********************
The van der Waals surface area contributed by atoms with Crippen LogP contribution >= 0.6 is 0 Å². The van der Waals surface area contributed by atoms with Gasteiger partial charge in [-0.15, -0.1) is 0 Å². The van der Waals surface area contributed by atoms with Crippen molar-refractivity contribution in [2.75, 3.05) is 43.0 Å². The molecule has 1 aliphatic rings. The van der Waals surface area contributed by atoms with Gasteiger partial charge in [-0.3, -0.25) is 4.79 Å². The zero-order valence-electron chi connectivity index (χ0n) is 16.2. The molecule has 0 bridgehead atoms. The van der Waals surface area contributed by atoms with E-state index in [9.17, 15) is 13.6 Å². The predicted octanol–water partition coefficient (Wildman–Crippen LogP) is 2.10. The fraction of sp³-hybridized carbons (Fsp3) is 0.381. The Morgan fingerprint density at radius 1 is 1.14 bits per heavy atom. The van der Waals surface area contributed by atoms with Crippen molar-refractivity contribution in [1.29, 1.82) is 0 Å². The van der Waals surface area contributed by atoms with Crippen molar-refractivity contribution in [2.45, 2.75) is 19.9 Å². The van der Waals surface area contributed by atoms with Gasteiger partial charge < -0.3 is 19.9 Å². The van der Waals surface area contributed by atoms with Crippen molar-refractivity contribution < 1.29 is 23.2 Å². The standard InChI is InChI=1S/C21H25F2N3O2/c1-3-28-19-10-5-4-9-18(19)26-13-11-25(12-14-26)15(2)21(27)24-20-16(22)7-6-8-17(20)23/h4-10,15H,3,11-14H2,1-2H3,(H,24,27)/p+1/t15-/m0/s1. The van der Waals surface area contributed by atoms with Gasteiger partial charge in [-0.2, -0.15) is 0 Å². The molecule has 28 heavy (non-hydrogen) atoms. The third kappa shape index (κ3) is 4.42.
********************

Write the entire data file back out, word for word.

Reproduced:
The van der Waals surface area contributed by atoms with Crippen LogP contribution >= 0.6 is 0 Å². The van der Waals surface area contributed by atoms with Gasteiger partial charge in [-0.15, -0.1) is 0 Å². The van der Waals surface area contributed by atoms with Crippen molar-refractivity contribution in [2.75, 3.05) is 43.0 Å². The molecule has 1 aliphatic rings. The van der Waals surface area contributed by atoms with Gasteiger partial charge in [-0.3, -0.25) is 4.79 Å². The zero-order valence-electron chi connectivity index (χ0n) is 16.2. The molecule has 0 bridgehead atoms. The van der Waals surface area contributed by atoms with E-state index in [9.17, 15) is 13.6 Å². The predicted octanol–water partition coefficient (Wildman–Crippen LogP) is 2.10. The fraction of sp³-hybridized carbons (Fsp3) is 0.381. The Morgan fingerprint density at radius 1 is 1.14 bits per heavy atom. The van der Waals surface area contributed by atoms with Crippen molar-refractivity contribution in [1.29, 1.82) is 0 Å². The van der Waals surface area contributed by atoms with Crippen molar-refractivity contribution in [2.45, 2.75) is 19.9 Å². The van der Waals surface area contributed by atoms with Gasteiger partial charge < -0.3 is 19.9 Å². The van der Waals surface area contributed by atoms with Crippen molar-refractivity contribution < 1.29 is 23.2 Å². The standard InChI is InChI=1S/C21H25F2N3O2/c1-3-28-19-10-5-4-9-18(19)26-13-11-25(12-14-26)15(2)21(27)24-20-16(22)7-6-8-17(20)23/h4-10,15H,3,11-14H2,1-2H3,(H,24,27)/p+1/t15-/m0/s1. The van der Waals surface area contributed by atoms with Gasteiger partial charge in [-0.2, -0.15) is 0 Å². The molecule has 28 heavy (non-hydrogen) atoms. The third kappa shape index (κ3) is 4.42.